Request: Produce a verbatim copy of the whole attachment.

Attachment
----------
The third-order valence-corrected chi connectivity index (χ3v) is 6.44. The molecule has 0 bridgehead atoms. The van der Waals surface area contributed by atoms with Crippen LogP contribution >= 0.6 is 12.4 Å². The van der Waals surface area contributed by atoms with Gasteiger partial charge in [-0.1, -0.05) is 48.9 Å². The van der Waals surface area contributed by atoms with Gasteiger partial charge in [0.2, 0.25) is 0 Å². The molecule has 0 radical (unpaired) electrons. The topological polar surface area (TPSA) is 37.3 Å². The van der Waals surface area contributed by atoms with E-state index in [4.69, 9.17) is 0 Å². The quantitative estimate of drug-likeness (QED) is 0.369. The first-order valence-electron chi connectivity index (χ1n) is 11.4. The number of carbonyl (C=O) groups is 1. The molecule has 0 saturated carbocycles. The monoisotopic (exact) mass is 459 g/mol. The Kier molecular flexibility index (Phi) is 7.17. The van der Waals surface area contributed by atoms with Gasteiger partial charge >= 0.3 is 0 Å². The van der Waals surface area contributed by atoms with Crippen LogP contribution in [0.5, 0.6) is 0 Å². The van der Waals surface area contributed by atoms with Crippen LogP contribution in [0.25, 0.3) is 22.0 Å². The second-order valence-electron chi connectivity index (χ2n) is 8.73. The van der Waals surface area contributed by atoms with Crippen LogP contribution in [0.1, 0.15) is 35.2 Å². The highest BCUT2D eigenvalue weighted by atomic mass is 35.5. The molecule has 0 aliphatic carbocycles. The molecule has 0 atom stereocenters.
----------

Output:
The third-order valence-corrected chi connectivity index (χ3v) is 6.44. The molecule has 0 bridgehead atoms. The van der Waals surface area contributed by atoms with Crippen LogP contribution >= 0.6 is 12.4 Å². The van der Waals surface area contributed by atoms with Gasteiger partial charge in [-0.1, -0.05) is 48.9 Å². The van der Waals surface area contributed by atoms with Gasteiger partial charge in [0.2, 0.25) is 0 Å². The molecule has 0 radical (unpaired) electrons. The topological polar surface area (TPSA) is 37.3 Å². The van der Waals surface area contributed by atoms with E-state index in [4.69, 9.17) is 0 Å². The quantitative estimate of drug-likeness (QED) is 0.369. The first-order valence-electron chi connectivity index (χ1n) is 11.4. The number of carbonyl (C=O) groups is 1. The molecule has 0 saturated carbocycles. The monoisotopic (exact) mass is 459 g/mol. The Kier molecular flexibility index (Phi) is 7.17. The van der Waals surface area contributed by atoms with Gasteiger partial charge >= 0.3 is 0 Å². The van der Waals surface area contributed by atoms with Crippen LogP contribution in [0.5, 0.6) is 0 Å². The van der Waals surface area contributed by atoms with Crippen LogP contribution in [0.25, 0.3) is 22.0 Å². The second-order valence-electron chi connectivity index (χ2n) is 8.73. The van der Waals surface area contributed by atoms with Crippen LogP contribution in [0.1, 0.15) is 35.2 Å². The highest BCUT2D eigenvalue weighted by atomic mass is 35.5. The molecule has 0 aliphatic carbocycles. The molecule has 0 atom stereocenters.